NASA said it will pay a private firm $1 to collect a sample of the moon as part of its initiative to solicit help from commercial companies to obtain moon rocks and dust.
The U.S. space agency announced Thursday that it had selected four companies to collect space resources and bring them back to NASA, including two U.S. firms, one Japanese company, and one company based in Luxembourg.
NASA said that one of the U.S. companies, Lunar Outpost of Golden, Colorado, proposed collecting only a $1 fee upon returning samples after its lander arrives on the moon in 2023.
Ispace Japan and Europe are charging $5,000 for moon samples, and Masten Space Systems of California is collecting $15,000.
All told, NASA says the total contracts with these companies amount to $25,001.
The partnership with the private sector to collect cosmic samples aims to support NASA’s Artemis program, which has the goal of landing the first woman and the next man on the moon by 2024.
“These awards expand NASA’s innovative use of public-private partnerships to the Moon. We’re excited to join with our commercial and international partners to make Artemis the largest and most diverse global human space exploration coalition in history,” Mike Gold, NASA’s acting associate administrator for international and interagency relations, said in a statement.
“Space resources are the fuel that will propel America and all of humanity to the stars,” Gold added.
Phil McAlister, the director of Commercial Spaceflight Development at NASA, added that, “leveraging commercial involvement enhances our ability to safely return to the Moon in a sustainable, innovative, and affordable fashion.”
“A supportive policy for the recovery and use of space resources provides a stable and predictable investment environment for commercial space innovators and entrepreneurs,” McAlister said.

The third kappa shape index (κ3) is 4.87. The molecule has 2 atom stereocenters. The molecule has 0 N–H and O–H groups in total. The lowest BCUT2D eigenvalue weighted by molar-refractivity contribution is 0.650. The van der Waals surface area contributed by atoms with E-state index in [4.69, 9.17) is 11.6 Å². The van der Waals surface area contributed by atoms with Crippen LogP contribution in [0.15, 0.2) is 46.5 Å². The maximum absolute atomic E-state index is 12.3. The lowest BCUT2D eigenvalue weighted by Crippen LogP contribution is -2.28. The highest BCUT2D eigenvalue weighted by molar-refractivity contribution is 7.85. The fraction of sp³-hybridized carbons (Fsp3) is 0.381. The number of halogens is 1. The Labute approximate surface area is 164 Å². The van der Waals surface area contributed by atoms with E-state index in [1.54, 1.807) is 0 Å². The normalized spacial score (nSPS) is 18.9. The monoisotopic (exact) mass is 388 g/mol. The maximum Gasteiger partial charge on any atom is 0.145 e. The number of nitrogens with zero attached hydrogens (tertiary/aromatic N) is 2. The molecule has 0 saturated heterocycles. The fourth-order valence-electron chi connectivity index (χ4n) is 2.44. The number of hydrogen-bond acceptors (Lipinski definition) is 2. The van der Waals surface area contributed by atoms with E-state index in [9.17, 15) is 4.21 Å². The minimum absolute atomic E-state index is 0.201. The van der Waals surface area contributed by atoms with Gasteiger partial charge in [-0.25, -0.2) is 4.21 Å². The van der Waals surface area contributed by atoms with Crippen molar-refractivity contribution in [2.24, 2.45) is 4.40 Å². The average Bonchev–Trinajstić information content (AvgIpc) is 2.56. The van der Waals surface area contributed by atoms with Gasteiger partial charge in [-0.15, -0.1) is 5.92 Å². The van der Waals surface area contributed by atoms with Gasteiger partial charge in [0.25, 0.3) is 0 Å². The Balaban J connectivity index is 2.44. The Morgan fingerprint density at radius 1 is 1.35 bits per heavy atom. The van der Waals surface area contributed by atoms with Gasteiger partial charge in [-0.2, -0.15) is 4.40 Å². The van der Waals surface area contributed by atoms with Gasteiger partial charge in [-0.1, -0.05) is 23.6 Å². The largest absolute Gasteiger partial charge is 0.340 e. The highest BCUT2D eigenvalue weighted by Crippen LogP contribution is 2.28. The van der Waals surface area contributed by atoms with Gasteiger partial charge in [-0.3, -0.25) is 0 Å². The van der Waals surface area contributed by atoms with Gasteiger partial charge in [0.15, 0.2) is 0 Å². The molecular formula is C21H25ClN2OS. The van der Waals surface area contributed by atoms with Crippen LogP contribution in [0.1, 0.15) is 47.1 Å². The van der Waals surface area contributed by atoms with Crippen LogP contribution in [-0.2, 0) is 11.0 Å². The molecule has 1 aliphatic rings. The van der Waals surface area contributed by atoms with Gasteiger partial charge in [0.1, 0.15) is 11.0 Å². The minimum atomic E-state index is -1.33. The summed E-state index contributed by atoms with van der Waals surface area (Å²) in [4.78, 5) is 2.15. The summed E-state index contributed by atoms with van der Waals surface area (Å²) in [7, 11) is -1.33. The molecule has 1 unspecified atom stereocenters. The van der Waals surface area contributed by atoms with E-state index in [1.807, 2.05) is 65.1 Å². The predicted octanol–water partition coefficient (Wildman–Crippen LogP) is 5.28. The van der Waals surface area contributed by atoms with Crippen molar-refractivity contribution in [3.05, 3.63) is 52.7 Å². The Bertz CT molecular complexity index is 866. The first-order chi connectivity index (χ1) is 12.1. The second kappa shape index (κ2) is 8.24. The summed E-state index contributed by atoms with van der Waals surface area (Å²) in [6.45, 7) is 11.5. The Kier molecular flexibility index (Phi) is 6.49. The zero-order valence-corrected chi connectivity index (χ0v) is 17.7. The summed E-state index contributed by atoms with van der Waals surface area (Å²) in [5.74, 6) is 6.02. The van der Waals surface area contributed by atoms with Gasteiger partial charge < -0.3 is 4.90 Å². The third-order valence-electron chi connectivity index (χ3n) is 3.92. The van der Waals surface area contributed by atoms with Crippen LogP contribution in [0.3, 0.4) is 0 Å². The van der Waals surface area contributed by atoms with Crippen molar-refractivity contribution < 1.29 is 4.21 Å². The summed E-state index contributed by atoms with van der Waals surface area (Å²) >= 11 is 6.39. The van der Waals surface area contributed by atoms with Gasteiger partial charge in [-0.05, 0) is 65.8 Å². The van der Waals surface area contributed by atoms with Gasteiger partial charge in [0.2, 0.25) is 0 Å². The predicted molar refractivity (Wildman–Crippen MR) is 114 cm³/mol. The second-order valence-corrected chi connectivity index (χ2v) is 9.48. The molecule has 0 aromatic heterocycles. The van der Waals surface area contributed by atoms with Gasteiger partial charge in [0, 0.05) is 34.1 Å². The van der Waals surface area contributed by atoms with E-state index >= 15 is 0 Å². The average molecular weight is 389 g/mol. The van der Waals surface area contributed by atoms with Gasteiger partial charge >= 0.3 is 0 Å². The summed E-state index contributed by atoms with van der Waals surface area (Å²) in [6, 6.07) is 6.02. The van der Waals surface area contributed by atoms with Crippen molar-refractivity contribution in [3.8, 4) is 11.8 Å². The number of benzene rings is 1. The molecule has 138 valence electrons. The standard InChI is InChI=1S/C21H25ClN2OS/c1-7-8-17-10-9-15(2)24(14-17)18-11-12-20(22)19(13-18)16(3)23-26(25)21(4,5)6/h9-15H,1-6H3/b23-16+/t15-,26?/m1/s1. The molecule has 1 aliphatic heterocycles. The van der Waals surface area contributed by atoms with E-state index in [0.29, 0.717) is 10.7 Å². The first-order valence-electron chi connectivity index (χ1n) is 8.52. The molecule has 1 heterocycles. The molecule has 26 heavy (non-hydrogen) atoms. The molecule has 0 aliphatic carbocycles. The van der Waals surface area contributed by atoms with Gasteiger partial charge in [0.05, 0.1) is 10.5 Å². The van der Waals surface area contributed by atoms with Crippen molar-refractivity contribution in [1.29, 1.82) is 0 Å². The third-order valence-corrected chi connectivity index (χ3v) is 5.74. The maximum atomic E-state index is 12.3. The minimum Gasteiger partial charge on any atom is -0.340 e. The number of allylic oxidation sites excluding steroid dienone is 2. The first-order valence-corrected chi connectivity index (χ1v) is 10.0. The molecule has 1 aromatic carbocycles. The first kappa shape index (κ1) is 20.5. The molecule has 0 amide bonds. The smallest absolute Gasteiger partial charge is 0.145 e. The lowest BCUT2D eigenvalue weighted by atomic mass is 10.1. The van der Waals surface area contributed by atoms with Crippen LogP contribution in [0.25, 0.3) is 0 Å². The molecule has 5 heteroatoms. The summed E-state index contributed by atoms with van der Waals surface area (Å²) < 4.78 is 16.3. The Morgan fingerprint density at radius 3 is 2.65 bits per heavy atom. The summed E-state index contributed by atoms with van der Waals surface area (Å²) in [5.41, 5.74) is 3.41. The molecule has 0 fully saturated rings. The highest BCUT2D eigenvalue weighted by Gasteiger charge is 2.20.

The companies are tasked with collecting a small amount of lunar samples from any location on the moon as well as providing images to NASA of the collected material and data that identifies the location. The firms will then have to transfer ownership of the lunar rock samples to NASA.
Lunar Outpost said its contract with NASA “signifies a paradigm shift in the way society thinks about space exploration.”
“As in the first Space Race, competition for national pride and an innate desire to explore will always play a factor in motivating humankind to push the limits of their expeditionary abilities,” the company said. “However, this contract is symbolic of a new incentive that will exponentially increase the potential of future missions and be the main economic driver of the New Space economy for decades to come: access to the unlimited and invaluable resources of space.”
To fulfill its contract, the Colorado firm said it will use its new rover, the Mobile Autonomous Prospecting Platform, to harvest lunar samples for NASA. The rover is set to land on the lunar South Pole in 2023.